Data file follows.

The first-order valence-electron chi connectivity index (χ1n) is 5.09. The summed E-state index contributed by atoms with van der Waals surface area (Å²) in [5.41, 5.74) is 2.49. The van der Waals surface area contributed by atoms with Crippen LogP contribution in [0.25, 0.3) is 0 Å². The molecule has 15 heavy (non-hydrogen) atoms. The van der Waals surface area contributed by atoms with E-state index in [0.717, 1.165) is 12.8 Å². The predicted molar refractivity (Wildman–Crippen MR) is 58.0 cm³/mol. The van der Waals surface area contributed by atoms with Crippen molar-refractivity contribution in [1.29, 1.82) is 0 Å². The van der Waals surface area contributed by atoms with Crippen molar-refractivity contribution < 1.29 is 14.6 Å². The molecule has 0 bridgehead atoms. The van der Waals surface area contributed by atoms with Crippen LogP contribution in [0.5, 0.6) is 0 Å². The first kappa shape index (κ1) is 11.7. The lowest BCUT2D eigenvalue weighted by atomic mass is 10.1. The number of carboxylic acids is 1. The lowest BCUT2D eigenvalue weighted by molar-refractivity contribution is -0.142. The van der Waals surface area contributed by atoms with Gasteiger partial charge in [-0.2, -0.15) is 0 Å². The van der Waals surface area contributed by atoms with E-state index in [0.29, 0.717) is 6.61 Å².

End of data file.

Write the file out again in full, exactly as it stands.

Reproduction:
The first-order valence-electron chi connectivity index (χ1n) is 5.09. The summed E-state index contributed by atoms with van der Waals surface area (Å²) in [5.41, 5.74) is 2.49. The van der Waals surface area contributed by atoms with Crippen LogP contribution in [0.25, 0.3) is 0 Å². The molecule has 15 heavy (non-hydrogen) atoms. The van der Waals surface area contributed by atoms with E-state index in [0.717, 1.165) is 12.8 Å². The predicted molar refractivity (Wildman–Crippen MR) is 58.0 cm³/mol. The van der Waals surface area contributed by atoms with Crippen molar-refractivity contribution in [1.29, 1.82) is 0 Å². The van der Waals surface area contributed by atoms with Crippen molar-refractivity contribution < 1.29 is 14.6 Å². The molecule has 0 bridgehead atoms. The van der Waals surface area contributed by atoms with Crippen LogP contribution in [0.5, 0.6) is 0 Å². The first kappa shape index (κ1) is 11.7. The lowest BCUT2D eigenvalue weighted by atomic mass is 10.1. The number of carboxylic acids is 1. The lowest BCUT2D eigenvalue weighted by molar-refractivity contribution is -0.142. The van der Waals surface area contributed by atoms with Gasteiger partial charge in [-0.2, -0.15) is 0 Å². The van der Waals surface area contributed by atoms with E-state index in [0.29, 0.717) is 6.61 Å².